Sean Illing

Is Rush the most significant actor in the history of talk radio?

Paul Matzko

There were people before him who had larger audiences at various points in time, but the longevity of Rush, the fact that he’s been dominant on the airwaves for 30 years, is totally unprecedented.

So I could point to someone like Carl McIntire, a right-wing religious broadcaster in the ’60s, or Father Charles Coughlin, a far-right broadcaster in the ’30s, as people who had greater reach at their peaks, but it’s kind of like comparing Michael Jordan to LeBron James. Jordan may be the greatest, but LeBron has done it at almost the same level for so much longer. The duration of Rush’s career is unmatched, and for that reason I’d say he’s the prime actor, or the most influential actor, in the history of right-wing radio.

Sean Illing

Rush is often assumed to be the face of the modern right-wing radio revolution, and maybe he is, but the story of conservative talk radio goes back many more decades. What happened in the 1950s?

Paul Matzko

The great irony is that it was sort of accidental. In 1945, 95 percent of all radio stations were affiliated with one of the big networks, like CBS or NBC. By 1952, it’s less than half. And the reason is there was a huge pivot from radio to television. Everyone thought radio was a dying medium. So as the big networks fled radio for TV, you had all these smaller, more local stations popping up and applying for licenses from the FCC.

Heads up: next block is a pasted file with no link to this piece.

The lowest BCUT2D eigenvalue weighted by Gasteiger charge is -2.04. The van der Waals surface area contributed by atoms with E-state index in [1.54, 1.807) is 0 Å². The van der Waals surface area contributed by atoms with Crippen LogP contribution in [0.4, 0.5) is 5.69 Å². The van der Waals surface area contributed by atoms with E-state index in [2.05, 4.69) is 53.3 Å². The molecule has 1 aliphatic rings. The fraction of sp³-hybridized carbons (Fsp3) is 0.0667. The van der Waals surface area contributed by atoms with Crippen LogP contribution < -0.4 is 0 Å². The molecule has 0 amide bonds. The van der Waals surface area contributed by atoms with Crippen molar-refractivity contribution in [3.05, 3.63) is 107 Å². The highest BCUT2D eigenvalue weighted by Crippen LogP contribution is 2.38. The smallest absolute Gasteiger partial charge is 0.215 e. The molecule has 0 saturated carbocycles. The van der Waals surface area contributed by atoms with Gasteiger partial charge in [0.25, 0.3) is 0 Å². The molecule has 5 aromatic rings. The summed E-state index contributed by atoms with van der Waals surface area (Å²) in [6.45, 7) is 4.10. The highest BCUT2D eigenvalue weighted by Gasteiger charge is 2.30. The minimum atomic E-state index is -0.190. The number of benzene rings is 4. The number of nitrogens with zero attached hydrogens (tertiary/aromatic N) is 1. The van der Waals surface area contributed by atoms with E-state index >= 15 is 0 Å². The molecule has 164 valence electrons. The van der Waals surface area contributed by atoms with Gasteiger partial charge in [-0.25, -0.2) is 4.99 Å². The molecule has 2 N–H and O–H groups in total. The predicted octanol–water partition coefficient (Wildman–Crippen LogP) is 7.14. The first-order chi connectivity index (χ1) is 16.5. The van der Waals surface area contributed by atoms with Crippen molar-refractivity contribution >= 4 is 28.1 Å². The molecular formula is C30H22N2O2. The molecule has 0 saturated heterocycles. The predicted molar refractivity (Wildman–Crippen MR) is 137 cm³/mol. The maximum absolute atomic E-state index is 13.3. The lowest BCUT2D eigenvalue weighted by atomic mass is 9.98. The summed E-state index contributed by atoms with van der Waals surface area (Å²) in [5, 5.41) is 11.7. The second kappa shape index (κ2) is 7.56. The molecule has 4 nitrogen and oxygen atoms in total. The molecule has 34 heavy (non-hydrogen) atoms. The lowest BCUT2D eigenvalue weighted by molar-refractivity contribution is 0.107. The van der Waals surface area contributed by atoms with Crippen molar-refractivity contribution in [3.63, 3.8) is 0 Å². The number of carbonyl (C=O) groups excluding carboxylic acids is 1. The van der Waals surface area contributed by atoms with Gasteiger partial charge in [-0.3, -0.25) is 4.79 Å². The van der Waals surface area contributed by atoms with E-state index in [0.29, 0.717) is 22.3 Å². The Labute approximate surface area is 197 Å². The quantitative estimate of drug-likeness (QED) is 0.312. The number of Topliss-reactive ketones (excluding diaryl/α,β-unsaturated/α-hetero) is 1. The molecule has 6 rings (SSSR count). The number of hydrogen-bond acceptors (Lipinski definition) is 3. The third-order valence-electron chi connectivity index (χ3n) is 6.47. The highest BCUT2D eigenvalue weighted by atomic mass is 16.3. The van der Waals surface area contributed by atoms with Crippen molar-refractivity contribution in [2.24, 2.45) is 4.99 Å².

The irony is that the decline of radio, due to the rise of television, lowered the barrier to entry to radio, allowing previously excluded and marginalized voices to enter the fray. This is the thing that saves radio. And it just so happens that forces on the right, especially religious broadcasters, had a ready-made audience waiting in the wings and radio was just way cheaper than television, so they developed an outsized presence right from the start.

Sean Illing

For several decades, there was a policy called the Fairness Doctrine that required broadcasters to be balanced in their coverage and present something like both sides of so-called “controversial issues.” And the Kennedy administration leans into this in the ’60s to beat back the growing influence of conservative radio. It was a constant pain in the ass for right-wing broadcasters, but the policy was finally ended by the Reagan Administration in 1987.

What happened then?

Paul Matzko

Well, you really couldn’t have modern talk radio, or any overtly political talk show, under a rigorously enforced Fairness Doctrine regime. It’s telling that, even before the Fairness Doctrine was formally repealed for broadcast, we had a natural experiment that showed the difference between cable and broadcast television. Cable in the late ’70s is exempted from compliance with a variety of FCC rules for things like obscenity, which is why you could swear on cable, but you couldn’t swear during primetime on television. Cable was a Fairness Doctrine-free zone — which is why a lot of the interesting innovation and experimentation in political comedy, in political talk, is done on cable in the ’80s and ’90s.

And this is exactly what happens with talk radio once the Fairness Doctrine was removed in 1987. The enforcement had been waning ever since the late ’70s, because Jimmy Carter’s FCC was basically refusing to consistently enforce it anymore. But when it’s finally off the books, there’s an explosion in talk radio and a wave of highly political, highly biased radio programs. This is really the birth of what we think of as modern talk radio.